Lee, a 2018 6th-round pick by the Jaguars was finally released as a corresponding move to signing Hood. Releasing Lee will not come to much of a shock for Jaguars fans. Lee has struggled throughout the offseason and in the preseason during both of his seasons with the Jaguars. This leaves backup quarterbacks Gardner Minshew and Alex McGough to battle it out in the Jaguars last two preseason games — although it looks like Minshew has the upper hand as of right now.
Jaguars defensive end Datone Jones has inside track on backup job
Earlier this offseason, the Jacksonville Jaguars opted to sign seven-year veteran Datone Jones as a means to create more competition and depth behind defensive end Calais Campbell. At the time, this was seen as more of a roster-filler type move, essentially to make sure the Jaguars have enough bodies during training camp. However, the situation has completely changed due to the way Jones has played during the offseason and into training camp.
Jones, 6’4″ 285 pounds, was originally drafted 26th overall in the 2013 NFL draft by the Green Bay Packers. Coming out of UCLA he was expected to make a major impact along the defensive line after accumulating a respectable 62 tackles, 16 tackles for loss, and 6.5 sacks during his senior season. Since being drafted, Jones has bounced around the NFL playing for the Minnesota Vikings, Detroit Lions, San Francisco 49ers and, most recently, the Dallas Cowboys.
Jones was not able to make as much of an impact on the Packers’ 3-4 defensive front after bouncing around from the defensive line to — surprisingly — linebacker.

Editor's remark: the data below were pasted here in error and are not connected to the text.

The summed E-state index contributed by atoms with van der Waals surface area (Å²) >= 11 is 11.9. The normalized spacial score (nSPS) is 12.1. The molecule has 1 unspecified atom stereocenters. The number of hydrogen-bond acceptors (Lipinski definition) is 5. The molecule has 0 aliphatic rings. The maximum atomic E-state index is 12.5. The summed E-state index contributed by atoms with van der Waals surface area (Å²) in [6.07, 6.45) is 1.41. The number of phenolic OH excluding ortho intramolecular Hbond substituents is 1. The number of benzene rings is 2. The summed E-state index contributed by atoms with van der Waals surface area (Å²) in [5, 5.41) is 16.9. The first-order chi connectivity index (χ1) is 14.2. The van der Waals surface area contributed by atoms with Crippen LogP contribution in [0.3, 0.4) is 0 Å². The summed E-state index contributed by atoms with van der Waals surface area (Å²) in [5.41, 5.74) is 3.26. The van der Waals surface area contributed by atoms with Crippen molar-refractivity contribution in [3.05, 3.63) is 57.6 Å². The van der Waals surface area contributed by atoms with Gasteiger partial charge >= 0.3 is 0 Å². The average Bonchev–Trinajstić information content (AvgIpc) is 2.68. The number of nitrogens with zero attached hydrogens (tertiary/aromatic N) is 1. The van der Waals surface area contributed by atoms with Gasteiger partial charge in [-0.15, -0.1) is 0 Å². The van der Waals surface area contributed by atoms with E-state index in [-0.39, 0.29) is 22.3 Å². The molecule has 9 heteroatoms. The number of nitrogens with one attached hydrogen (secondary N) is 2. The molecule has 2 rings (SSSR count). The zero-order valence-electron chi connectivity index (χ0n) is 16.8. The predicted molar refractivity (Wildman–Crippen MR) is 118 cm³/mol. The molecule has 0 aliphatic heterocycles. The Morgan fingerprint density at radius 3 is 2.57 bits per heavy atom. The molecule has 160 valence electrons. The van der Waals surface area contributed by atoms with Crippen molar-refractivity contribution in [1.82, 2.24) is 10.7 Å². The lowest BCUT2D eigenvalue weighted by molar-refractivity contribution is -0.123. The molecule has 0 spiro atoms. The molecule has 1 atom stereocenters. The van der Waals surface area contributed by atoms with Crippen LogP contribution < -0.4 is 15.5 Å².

For a short time, Jones signed with the Minnesota Vikings shortly after his contract with the Packers ended and expressed the concern of a position switch during an interview with the Vikings update stating, “They didn’t tell me. I found out on NFL Network that they had moved me to outside linebacker, I kind of knew that I would have to make the adjustment or I wasn’t going to be there anymore. I wanted to come into a place where I felt most natural, where I could really showcase my ability, what I could really do.”
Having to make such a drastic change in his career path after being mildly successful — 73 tackles and nine sacks with the Packers — at another position impacted Jones. While Jones did accumulate the most pressures for the Packers during the 2016 season while playing outside linebacker, it still was not the appropriate position for him to play given his natural ability.
Now with the Jaguars, Jones is back along the defensive line and is thriving. With the backup strong-side defensive end position for the Jaguars being completely wide open, Jones has taken the opportunity afforded to him and could be apart of the first group of players coming onto the field for the normal starters.
The Jaguars have tried for a couple of years now to find a good backup behind Campbell. They drafted defensive tackle/end Taven Bryan in the first round just a year ago, however, he has switched to more of a fulltime role on the interior of the defense. Mostly a disappointment his first two seasons, defensive end Dawuane Smoot has also taken a backseat with the arrival of Jones, giving Jones the inside track to win the primary backup job.